Minutes from November 2, 2011
TEI in Libraries SIG meeting
(adjunct to Digital Library Federation Fall Forum, Baltimore, MD, 2 November 2011)
At a Baltimore hotel society gathering... -- B. Dylan
Dave Lacy (Villanova), Melanie Schlosser (OSU), Kevin Hawkins (UMich) (convener), Glen Worthey (Stanford) (note-taker), Dot Porter (IU), Perry Willet (CDL)
TEI in Libraries "Best Practices" update
- v. 3.0, October 2011, of Best Practices document completed and launched at 2011 TEI meeting in Würzburg.
- Next steps: Kevin to present BP ODD to TEI-C Council for long-term institutional maintenance as a TEI Customization. TEI Council meets next week; Kevin plans to make pitch for this transfer of stewardship for the document from our SIG to the Council.
- Description (refresher): vendor spec designed esp. for the AccessTEI program, currently administered by Apex CoVantage. Related to, but separate from, BP work.
- Some issues have occurred during Tite implementation process: Apex has made a few changes (manual edits of DTD) that weren't folded back into Tite; Kevin has been gathering records of these changes, integrating them into the Tite ODD, collecting bug reports and tickets to make sure all these changes are accounted for.
- Kevin has edited both Tite and BP appendices, wherein the two documents refer to each other, to better clarify their relationship.
- Google Books news
- Kevin has been assisting Google engineers who've expressed interest in producing TEI output from Google scanning of library collections. All agree that this is big news, and great news!
- He received communication about this through at least two different channels: directly from Martin Mueller and from emails to Google's library partners.
- Kevin has convinced Google to use the BP document as reference, to make their output conform roughly at "arbitrary" encoding levels (i.e., it's likely their output would be at level 3-4, but definitely should be encouraged not to throw anything away for the sake of "conformance" to a particular level, e.g., any structural information they may have garnered in their automatic recognition processes)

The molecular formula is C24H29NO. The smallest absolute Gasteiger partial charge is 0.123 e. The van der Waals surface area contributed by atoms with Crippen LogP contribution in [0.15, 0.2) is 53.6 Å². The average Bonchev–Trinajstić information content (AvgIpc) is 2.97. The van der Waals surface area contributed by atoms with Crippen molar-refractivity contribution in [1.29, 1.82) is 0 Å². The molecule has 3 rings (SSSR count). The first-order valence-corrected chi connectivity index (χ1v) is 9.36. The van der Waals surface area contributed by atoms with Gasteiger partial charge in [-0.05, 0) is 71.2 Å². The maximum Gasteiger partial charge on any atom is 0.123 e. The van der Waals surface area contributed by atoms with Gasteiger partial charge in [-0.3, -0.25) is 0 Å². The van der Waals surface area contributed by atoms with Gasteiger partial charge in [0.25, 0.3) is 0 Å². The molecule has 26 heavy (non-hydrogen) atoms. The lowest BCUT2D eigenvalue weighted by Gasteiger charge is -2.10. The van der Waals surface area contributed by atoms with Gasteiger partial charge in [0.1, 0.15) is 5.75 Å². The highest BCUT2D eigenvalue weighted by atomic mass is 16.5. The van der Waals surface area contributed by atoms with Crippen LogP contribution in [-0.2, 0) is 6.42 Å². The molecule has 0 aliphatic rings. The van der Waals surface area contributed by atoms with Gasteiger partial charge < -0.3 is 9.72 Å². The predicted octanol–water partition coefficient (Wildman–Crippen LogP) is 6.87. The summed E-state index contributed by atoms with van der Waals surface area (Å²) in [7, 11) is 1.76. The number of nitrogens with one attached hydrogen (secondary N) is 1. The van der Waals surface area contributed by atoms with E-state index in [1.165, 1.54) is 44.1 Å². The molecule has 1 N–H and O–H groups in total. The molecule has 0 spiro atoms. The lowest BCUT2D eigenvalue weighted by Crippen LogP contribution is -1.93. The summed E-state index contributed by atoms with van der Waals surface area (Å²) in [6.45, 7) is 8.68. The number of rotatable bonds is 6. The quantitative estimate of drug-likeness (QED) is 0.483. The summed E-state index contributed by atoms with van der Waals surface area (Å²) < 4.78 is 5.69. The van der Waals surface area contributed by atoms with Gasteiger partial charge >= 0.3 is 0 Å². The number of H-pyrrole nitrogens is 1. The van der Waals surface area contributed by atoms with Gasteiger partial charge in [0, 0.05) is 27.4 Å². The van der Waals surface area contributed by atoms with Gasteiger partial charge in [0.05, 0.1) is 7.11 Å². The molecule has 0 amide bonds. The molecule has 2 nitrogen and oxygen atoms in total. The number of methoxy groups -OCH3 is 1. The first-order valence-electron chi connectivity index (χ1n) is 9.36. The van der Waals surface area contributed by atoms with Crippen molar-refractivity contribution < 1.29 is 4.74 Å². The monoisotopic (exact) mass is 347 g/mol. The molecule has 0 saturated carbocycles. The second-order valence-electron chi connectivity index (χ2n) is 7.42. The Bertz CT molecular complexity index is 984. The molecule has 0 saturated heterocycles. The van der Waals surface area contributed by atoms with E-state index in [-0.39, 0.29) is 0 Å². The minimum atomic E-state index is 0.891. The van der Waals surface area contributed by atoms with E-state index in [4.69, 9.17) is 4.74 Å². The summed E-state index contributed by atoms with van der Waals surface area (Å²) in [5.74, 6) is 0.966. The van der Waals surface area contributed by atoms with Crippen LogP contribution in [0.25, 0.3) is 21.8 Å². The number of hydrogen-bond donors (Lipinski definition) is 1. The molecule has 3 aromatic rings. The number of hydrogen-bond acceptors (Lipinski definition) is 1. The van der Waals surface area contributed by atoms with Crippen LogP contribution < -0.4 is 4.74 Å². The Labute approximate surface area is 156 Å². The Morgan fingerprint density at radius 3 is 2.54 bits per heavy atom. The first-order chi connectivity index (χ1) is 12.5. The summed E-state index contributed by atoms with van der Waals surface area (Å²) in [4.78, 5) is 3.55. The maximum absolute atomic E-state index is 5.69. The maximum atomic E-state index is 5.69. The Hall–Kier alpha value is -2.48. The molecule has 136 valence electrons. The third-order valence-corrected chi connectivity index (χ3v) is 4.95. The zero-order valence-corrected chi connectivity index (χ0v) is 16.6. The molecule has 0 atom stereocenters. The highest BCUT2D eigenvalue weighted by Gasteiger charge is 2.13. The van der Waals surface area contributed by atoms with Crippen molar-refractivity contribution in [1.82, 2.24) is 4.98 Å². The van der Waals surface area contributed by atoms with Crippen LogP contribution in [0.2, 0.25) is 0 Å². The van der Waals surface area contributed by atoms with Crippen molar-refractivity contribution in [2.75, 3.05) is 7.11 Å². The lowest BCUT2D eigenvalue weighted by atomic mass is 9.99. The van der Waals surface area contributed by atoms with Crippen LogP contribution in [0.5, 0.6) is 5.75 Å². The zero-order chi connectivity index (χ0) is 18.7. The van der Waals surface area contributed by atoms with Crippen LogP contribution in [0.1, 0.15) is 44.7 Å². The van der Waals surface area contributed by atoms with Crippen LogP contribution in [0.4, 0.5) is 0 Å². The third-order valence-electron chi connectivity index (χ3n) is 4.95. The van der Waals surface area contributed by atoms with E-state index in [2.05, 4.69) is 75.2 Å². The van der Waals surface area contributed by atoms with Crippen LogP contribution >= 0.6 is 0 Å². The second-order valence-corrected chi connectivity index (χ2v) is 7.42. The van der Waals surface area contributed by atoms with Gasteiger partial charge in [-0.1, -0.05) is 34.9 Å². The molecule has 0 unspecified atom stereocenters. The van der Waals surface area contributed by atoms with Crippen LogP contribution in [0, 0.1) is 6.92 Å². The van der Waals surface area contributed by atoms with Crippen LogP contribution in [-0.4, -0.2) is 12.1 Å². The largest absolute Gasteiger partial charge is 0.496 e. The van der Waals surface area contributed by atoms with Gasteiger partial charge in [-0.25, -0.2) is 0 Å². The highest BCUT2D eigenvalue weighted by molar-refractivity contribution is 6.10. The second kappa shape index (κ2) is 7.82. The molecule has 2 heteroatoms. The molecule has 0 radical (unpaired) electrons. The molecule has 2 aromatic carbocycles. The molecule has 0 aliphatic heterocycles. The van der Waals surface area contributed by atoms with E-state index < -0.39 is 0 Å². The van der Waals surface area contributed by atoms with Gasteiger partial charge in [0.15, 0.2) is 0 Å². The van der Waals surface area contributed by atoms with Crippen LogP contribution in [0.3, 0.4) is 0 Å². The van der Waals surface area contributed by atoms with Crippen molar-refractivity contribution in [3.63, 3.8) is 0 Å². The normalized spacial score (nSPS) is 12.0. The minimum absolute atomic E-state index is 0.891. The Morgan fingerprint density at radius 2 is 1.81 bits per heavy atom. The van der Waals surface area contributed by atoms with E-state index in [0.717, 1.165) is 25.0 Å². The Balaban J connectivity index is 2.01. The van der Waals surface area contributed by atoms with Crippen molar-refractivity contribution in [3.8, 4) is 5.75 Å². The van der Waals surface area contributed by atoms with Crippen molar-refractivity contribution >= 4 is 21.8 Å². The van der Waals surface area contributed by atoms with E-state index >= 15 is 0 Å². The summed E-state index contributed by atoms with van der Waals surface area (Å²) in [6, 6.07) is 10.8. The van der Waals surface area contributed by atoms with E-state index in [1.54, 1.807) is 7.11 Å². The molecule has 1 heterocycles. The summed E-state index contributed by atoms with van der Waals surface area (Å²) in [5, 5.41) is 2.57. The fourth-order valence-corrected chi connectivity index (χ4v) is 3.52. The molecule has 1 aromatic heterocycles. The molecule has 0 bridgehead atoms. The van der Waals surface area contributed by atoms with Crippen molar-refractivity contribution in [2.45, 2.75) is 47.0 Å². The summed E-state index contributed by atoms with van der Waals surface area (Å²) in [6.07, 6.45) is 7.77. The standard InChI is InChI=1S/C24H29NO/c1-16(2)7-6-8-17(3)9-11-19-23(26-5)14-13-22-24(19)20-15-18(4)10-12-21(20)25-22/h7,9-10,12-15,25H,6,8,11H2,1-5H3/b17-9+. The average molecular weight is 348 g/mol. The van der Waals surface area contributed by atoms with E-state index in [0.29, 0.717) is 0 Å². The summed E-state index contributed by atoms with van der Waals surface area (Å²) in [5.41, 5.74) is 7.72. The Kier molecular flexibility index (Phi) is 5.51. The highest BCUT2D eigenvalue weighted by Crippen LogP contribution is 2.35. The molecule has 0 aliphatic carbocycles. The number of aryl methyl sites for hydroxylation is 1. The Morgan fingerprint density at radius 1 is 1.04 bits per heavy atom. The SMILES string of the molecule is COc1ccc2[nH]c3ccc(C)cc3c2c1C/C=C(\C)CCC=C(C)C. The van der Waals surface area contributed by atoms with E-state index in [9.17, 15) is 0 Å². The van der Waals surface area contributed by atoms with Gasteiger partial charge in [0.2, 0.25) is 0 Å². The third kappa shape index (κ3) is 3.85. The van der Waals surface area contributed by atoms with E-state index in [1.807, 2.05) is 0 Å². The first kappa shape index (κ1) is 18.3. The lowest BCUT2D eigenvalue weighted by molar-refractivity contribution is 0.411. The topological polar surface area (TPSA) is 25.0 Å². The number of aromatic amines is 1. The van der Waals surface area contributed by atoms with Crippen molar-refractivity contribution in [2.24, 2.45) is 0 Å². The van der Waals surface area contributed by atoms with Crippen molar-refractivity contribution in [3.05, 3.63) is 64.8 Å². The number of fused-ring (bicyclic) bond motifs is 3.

- Some discussion of the importance of this development, if it pans out.
- The "Interoperability" question _(This came up at the end of the meeting, but fits thematically with discussion of the BP document and the TEI Guidelines)_
- Kevin responded to general complaints ("the September events") that TEI hasn't done enough to enable interoperability and interchange of texts
- Kevin has discussed with unspecified others a proposal to revise the Guidelines to more honestly address what the TEI actually does -- to weaken the claims of "interoperability and interchange" -- or even simply to stop claiming that this is an overarching goal of the TEI. This revision could mainly restricted to prose descriptions, rather than some attempt at "fixing" the encoding standards. That group plans to formulate revisions and share for wider comment.
Possible future directions for the TEI in Libraries SIG
- Enhance BP document with better options for encoding of serials
- Create XSLT for converting Tite to conformant P5
- Enhance the TEI's relationship with various current library standards and practices, including: